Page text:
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Loan Modification for a Better Mortgage

A homeowner may choose to get a loan modification if their mortgage is higher than they can afford. President Barack Obama recently unveiled a loan modification program as part of his effort to help millions of Americans avoid foreclosure and modify their risky loans.

What Is a Loan Modification?

Loan modification is when a bank or a third-party company negotiates with a homeowner’s bank in order to get them a lower interest rate. This can save the homeowner from foreclosure.

Obama’s plan requires loan services to reduce loan amounts to no more than 31% of a borrower’s gross income. In order to reduce payments, loan services and providers have to reduce the borrower’s interest rate to about 2%, and if that doesn’t lower the loan amount enough they can extend the life of the loan to 40 years rather than 30.

Banks are offered a cash incentive under Obama’s plan. For every loan they modify, they get $1000. For each year the homeowner makes their payments - up to three years - they get an additional $1000. For each year of the first five years after modification that a borrower pays on time, the homeowner will have $1000 knocked off their total loan amount. There are two reasons for this. First, it gives banks a monetary reason to help homeowners who meet certain requirements. Second, it encourages people to pay their mortgages.

This is a great opportunity for Americans whose credit and equity problems make them ineligible to refinance their loan. Also, modifying a loan does not mean that a homeowner will have to pay new closing fees, attorney fees, survey and appraisal fees, or taxes that they might have had to pay if they refinanced their mortgage.

How Does One Get A Loan Modification?

Banks offer loan modification, or a homeowner may choose to modify their loan using a third party business.

In order to qualify for loan modification under Obama’s plan, a homeowner must have a loan that originated before January 1, 2009, must have a current mortgage whose payments are more than 31% of their gross income each month, and must live in a single-unit property worth less than $729,750.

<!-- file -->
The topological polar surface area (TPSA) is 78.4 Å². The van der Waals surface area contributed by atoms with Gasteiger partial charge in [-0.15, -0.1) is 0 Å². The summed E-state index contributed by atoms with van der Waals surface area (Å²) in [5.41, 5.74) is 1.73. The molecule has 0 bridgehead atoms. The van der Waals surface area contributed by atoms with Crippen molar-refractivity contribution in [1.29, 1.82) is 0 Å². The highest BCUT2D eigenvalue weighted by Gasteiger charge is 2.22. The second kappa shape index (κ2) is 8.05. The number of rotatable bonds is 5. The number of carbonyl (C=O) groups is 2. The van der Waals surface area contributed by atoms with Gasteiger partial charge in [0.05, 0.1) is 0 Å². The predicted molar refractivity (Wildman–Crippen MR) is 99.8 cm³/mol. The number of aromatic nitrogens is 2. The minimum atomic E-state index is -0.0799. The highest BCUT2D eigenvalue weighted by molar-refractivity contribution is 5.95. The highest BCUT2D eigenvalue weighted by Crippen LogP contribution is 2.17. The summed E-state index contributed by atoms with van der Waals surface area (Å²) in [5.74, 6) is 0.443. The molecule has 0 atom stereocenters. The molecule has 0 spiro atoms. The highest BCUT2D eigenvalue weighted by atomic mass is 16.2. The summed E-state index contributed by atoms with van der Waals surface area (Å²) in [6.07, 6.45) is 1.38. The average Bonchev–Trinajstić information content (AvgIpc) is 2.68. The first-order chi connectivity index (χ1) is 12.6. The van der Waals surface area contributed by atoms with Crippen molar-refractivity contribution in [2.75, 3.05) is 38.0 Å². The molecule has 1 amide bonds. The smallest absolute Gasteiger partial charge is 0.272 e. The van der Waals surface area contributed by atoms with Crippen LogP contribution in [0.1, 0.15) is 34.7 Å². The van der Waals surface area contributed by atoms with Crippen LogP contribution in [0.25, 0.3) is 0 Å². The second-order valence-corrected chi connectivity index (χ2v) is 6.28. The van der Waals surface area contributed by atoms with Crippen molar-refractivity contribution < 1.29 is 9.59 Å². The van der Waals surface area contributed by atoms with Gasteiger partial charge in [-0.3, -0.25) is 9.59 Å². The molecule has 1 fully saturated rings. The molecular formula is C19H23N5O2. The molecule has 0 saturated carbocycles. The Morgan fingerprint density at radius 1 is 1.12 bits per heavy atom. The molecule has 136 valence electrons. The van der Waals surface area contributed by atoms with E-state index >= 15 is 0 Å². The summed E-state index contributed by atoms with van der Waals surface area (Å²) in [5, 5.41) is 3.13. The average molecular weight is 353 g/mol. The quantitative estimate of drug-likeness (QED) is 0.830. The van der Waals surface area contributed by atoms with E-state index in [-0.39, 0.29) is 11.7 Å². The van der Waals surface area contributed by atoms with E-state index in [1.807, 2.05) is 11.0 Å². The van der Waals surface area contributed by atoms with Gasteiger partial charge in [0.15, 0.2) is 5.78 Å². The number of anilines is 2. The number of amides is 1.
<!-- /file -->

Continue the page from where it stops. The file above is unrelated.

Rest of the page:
Applicants must be able to prove that they will be able to pay the new loan amount. There is a lot of detailed financial paperwork involved, including an exact list of monthly expenditures and proof of income.

A homeowner may also have to prove the hardship that got them into their current mess. Examples of hardship include divorce, loss of income, the death of a spouse or family member, or military relocation. A hardship letter should be included with the application.

If someone doesn’t want to mess with the paperwork or feels intimidated by the process, they can hire a third party company to handle it for them. The homeowner should be aware that these companies often charge a large up-front fee.

Loan modification companies promise to complete the modification process in 2-8 weeks. They negotiate with a homeowner’s bank to consolidate their debt, reduce their interest rate, increase their credit score, convert their mortgage from an adjustable to a fixed rate loan, reduce loan balances, and waive late fees. The company proves to the bank why a customer deserves a modified loan as well as why it is in the bank’s best interest to provide the modification.

Loan modification is great way for people who have serious financial difficulties and would otherwise lose their home to foreclosure. Obama’s plan gives homeowners the legal ability to fight for better rates on their home loans. They can keep their current mortgage, but get a fresh start in managing their finances and keeping their payments up to date.

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